There is a raging debate regarding large windmills; are they a blight on the landscape or a benign benefit that provides clean energy?
It may simply be a case of “beauty is in the eye of the beholder.”
On a recent evening ride from the Toronto airport into downtown, I passed a large wind farm as the sun set. It was a magnificent sight. The blades turning at various rates created a majestic ballet of form on the horizon. Without the windmills, the only visible structures would have been high power lines, a few industrial buildings and parking lots. In this case, the windmills were certainly an improvement to the landscape.
But what about wind turbines in more pristine locations?
“Cape Wind,” is a proposed wind farm comprised of 130 turbines located about six miles off the coast of Cape Cod. For years, the project has been challenged primarily because of the adverse effect it would have on the beauty of the ocean scenery – as seen from exclusive beachfront properties. Ironically, the opposition even includes local environmental groups. Many key opponents feel the potential impact to the views and tourism outweighs the significant benefits of powering half of Cape Cod.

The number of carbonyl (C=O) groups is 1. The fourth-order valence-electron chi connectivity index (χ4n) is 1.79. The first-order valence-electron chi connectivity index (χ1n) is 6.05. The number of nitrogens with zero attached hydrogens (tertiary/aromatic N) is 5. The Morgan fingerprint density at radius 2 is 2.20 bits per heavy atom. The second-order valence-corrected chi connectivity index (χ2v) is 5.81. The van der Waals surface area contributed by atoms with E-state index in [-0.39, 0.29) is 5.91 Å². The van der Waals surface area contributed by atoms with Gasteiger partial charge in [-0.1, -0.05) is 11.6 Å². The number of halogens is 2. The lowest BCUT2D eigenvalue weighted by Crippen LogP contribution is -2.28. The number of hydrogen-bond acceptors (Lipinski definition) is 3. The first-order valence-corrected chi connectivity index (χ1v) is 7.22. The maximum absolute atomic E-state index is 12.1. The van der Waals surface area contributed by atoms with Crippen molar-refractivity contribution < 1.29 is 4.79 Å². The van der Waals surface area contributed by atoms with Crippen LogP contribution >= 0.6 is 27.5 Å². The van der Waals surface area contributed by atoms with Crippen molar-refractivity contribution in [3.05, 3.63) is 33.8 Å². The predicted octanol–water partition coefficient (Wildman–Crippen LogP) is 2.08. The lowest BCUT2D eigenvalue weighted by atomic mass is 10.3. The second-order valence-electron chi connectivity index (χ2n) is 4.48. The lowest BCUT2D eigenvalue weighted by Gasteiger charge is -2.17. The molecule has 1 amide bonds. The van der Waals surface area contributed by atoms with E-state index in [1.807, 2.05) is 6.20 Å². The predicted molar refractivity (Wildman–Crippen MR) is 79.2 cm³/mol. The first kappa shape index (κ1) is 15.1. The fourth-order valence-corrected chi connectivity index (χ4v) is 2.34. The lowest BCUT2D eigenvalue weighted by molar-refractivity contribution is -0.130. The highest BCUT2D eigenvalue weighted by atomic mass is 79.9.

(Note: Typically, such wind turbines are spaced about one half mile apart. Their foundations actually create new underwater habitat for marine life. If placed properly, the slow-moving blades usually have minimal impacts on seabirds and would not obstruct aircraft or water-borne vessels.)
As seen from the shore, the white, 260-foot towers would be tiny structures on the horizon and very difficult to see with the naked eye.
Although a recent court ruling went against the opposition, there are many regulatory hurdles that need to be cleared before construction can commence.
On land, wind farms are usually located in either industrial areas near cities, or on more rural properties away from large residential neighborhoods. Therefore, land-based wind farms are usually viewed from highways or points at some distance from the towers themselves. On land, concerns for birds are usually the primary environmental concern, but many people still oppose the sight of wind towers in any natural landscape.
For all we know, traditional windmills in Europe may also have been seen as less than ideal structures when they were constructed. However, today most people find these historic structures quite appealing, even if they dwarf all the other buildings on the surrounding fields.
In time, as more wind power facilities are constructed, the public may grow to appreciate their design aesthetic – as they embrace the clean power the windmills generate.